The Campus Program Board event “Short Film for Peace” was held on Wednesday, Sept. 17, at 9 p.m. in Christel DeHaan Fine Arts Center. This documentary, produced by John Viscount. The documentary told the story of a Palestinian man and an Israeli couple who arrive in a white room with an elderly clerk in it. There are two doors on a wall, one marked heaven and one marked hell.
They ask what is going on, and the clerk tells them that they were all in a café, when there was an explosion from a suicide bomber. The Palestinian man was that same bomber. The couple is furious and immediately blame the man for taking them away from their children. It was only when the man tells how the Israeli people had murdered his own children, that the wife forgives him.
She apologizes to the man for what her government has done to him and even feels that they have a common bond: the loss of their children. The wife begs her husband to forgive the man as she enters the door to heaven. After a long internal debate, the husband places his hand over his heart, silently forgives the man and also walks through the door to heaven.
The Palestinian man stands before the doors, fully expecting to go to hell. Instead, the door opens to heaven. “The ones who find it hardest to love, need love the most,” the clerk says. The man thanks him and walks through the door.
CPB Social Issues and Community Service Chair Gabriella Ratliffe said the theme of this film is forgiveness and choices.
“It was [about] wanting to promote world peace and choosing forgiveness over violence and retaliation,” she said. “He [Viscount] really wanted to promote discussion and moving forward.”
Ratliffe hopes the film makes students think about the themes of the film.
“I hope [students] get the bigger picture of forgiveness and love and not always lead to retaliation or revenge,” Ratliffe said. “[They should] take what they learn and apply it to their life.”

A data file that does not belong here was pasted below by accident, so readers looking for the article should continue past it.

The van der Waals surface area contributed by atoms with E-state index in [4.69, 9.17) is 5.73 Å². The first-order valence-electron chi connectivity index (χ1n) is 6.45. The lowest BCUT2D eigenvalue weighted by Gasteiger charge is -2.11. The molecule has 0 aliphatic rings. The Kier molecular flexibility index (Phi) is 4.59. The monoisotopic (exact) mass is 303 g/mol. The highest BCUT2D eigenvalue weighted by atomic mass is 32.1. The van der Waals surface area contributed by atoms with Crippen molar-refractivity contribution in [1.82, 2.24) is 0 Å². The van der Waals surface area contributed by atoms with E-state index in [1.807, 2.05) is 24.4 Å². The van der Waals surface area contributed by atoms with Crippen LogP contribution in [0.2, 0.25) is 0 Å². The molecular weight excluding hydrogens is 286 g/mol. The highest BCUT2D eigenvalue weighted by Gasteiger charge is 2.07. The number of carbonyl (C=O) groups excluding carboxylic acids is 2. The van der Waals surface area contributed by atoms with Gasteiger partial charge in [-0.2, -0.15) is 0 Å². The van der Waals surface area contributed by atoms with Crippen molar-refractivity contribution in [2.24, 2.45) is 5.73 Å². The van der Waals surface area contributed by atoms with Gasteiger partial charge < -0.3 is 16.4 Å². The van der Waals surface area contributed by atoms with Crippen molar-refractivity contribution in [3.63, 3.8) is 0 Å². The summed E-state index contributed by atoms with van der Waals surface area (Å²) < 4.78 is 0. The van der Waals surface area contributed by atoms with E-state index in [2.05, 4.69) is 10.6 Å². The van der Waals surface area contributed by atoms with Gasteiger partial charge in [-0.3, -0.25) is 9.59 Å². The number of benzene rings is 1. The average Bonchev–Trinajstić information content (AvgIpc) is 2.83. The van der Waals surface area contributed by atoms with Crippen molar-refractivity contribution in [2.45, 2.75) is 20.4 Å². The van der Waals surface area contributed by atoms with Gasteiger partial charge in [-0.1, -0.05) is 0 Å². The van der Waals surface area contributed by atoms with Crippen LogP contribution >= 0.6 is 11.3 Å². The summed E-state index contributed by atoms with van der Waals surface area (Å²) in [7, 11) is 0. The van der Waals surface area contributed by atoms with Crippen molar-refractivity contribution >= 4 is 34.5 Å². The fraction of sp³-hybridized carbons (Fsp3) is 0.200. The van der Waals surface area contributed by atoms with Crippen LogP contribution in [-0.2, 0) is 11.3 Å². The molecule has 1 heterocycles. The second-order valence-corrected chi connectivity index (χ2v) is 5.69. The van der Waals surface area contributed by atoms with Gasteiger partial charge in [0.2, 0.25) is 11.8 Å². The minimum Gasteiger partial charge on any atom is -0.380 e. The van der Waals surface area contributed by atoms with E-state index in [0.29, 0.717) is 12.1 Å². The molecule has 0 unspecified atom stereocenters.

Putting this event together caused some stress for the members of CPB according to Ratliffe, but for her it was worth it.
“[I was] a little overwhelmed at first,” Ratliffe said. “But overall, [I felt] good, because I know it’s promoting social awareness about something that’s important.”
Viscount and Chaplain Jeremiah Gibbs led the discussion after the film ended. Students were allowed to ask questions during this portion of the event. There was also a Twitter feed to post their questions if students did not feel comfortable asking them aloud.
Senior Heather Schwartz enjoyed the discussion and described it as being very eye opening.
“That analogy really got to me that when you forgive, you go into a heavenly state,” Schwartz said.
Sunday, Sept. 21 marked the 30th anniversary of the International Day of Peace. This was one of the motivations for Ratliffe and other CPB members to put on the film for students. The International Day of Peace is celebrated around the world as a day to promote strengthening peace with other nations.
Viscount said he is trying to collect a billion signatures to create a peace department in the United Nations, and if anyone wishes to sign it, they can do so at www.peacenow.com.